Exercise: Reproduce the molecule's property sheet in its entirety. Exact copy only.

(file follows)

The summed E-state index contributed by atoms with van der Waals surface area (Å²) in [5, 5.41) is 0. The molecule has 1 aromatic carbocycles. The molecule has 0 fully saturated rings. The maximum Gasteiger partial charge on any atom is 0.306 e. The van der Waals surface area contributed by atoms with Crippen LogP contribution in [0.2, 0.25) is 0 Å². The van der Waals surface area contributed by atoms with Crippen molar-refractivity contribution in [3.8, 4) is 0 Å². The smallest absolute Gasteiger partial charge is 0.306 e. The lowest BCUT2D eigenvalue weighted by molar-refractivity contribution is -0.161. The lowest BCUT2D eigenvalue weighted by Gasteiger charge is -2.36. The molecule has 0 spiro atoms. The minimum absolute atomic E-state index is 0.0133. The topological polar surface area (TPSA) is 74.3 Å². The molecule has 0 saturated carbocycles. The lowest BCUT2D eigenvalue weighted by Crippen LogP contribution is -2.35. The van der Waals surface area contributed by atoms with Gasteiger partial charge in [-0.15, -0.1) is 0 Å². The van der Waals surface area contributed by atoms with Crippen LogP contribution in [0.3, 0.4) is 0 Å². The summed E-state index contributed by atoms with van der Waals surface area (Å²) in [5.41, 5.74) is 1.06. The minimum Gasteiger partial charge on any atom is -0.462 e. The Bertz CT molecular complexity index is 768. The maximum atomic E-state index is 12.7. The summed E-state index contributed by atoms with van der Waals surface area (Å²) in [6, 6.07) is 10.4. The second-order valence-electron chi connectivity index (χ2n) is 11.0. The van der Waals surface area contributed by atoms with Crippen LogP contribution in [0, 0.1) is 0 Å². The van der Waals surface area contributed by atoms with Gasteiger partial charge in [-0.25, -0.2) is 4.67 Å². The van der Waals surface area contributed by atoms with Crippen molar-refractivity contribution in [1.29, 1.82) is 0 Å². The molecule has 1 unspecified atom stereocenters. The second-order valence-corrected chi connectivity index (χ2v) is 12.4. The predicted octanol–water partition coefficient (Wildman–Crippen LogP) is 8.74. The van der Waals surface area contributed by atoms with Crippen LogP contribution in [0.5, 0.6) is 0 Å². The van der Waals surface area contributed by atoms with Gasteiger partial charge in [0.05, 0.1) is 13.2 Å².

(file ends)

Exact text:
The summed E-state index contributed by atoms with van der Waals surface area (Å²) in [5, 5.41) is 0. The molecule has 1 aromatic carbocycles. The molecule has 0 fully saturated rings. The maximum Gasteiger partial charge on any atom is 0.306 e. The van der Waals surface area contributed by atoms with Crippen LogP contribution in [0.2, 0.25) is 0 Å². The van der Waals surface area contributed by atoms with Crippen molar-refractivity contribution in [3.8, 4) is 0 Å². The smallest absolute Gasteiger partial charge is 0.306 e. The lowest BCUT2D eigenvalue weighted by molar-refractivity contribution is -0.161. The lowest BCUT2D eigenvalue weighted by Gasteiger charge is -2.36. The molecule has 0 spiro atoms. The minimum absolute atomic E-state index is 0.0133. The topological polar surface area (TPSA) is 74.3 Å². The molecule has 0 saturated carbocycles. The lowest BCUT2D eigenvalue weighted by Crippen LogP contribution is -2.35. The van der Waals surface area contributed by atoms with Gasteiger partial charge in [-0.15, -0.1) is 0 Å². The van der Waals surface area contributed by atoms with Crippen LogP contribution in [0.3, 0.4) is 0 Å². The summed E-state index contributed by atoms with van der Waals surface area (Å²) in [5.41, 5.74) is 1.06. The minimum Gasteiger partial charge on any atom is -0.462 e. The Bertz CT molecular complexity index is 768. The maximum atomic E-state index is 12.7. The summed E-state index contributed by atoms with van der Waals surface area (Å²) in [6, 6.07) is 10.4. The second-order valence-electron chi connectivity index (χ2n) is 11.0. The van der Waals surface area contributed by atoms with Crippen LogP contribution in [0, 0.1) is 0 Å². The van der Waals surface area contributed by atoms with Gasteiger partial charge in [-0.25, -0.2) is 4.67 Å². The van der Waals surface area contributed by atoms with Crippen molar-refractivity contribution in [1.29, 1.82) is 0 Å². The molecule has 1 unspecified atom stereocenters. The second-order valence-corrected chi connectivity index (χ2v) is 12.4. The predicted octanol–water partition coefficient (Wildman–Crippen LogP) is 8.74. The van der Waals surface area contributed by atoms with Crippen LogP contribution in [0.5, 0.6) is 0 Å². The van der Waals surface area contributed by atoms with Gasteiger partial charge in [0.05, 0.1) is 13.2 Å².